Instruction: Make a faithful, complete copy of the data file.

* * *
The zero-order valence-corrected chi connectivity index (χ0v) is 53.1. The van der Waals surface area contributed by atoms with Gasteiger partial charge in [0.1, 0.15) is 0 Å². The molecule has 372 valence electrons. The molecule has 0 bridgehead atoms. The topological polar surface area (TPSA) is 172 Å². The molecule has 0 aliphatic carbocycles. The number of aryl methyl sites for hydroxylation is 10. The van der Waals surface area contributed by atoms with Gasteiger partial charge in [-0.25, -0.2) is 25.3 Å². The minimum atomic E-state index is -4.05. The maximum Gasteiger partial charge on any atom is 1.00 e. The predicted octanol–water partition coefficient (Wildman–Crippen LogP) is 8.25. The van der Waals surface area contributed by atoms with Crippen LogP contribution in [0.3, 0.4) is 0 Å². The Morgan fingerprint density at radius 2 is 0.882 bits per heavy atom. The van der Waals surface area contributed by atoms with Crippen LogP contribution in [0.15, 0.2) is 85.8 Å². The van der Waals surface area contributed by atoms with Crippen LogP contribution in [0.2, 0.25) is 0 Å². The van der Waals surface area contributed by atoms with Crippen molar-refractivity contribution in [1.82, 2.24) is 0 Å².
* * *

The zero-order valence-corrected chi connectivity index (χ0v) is 53.1. The van der Waals surface area contributed by atoms with Gasteiger partial charge in [0.1, 0.15) is 0 Å². The molecule has 372 valence electrons. The molecule has 0 bridgehead atoms. The topological polar surface area (TPSA) is 172 Å². The molecule has 0 aliphatic carbocycles. The number of aryl methyl sites for hydroxylation is 10. The van der Waals surface area contributed by atoms with Gasteiger partial charge in [-0.25, -0.2) is 25.3 Å². The minimum atomic E-state index is -4.05. The maximum Gasteiger partial charge on any atom is 1.00 e. The predicted octanol–water partition coefficient (Wildman–Crippen LogP) is 8.25. The van der Waals surface area contributed by atoms with Crippen LogP contribution in [0.3, 0.4) is 0 Å². The Morgan fingerprint density at radius 2 is 0.882 bits per heavy atom. The van der Waals surface area contributed by atoms with Crippen LogP contribution in [0.15, 0.2) is 85.8 Å². The van der Waals surface area contributed by atoms with Crippen LogP contribution in [0.2, 0.25) is 0 Å². The van der Waals surface area contributed by atoms with Crippen molar-refractivity contribution in [1.82, 2.24) is 0 Å².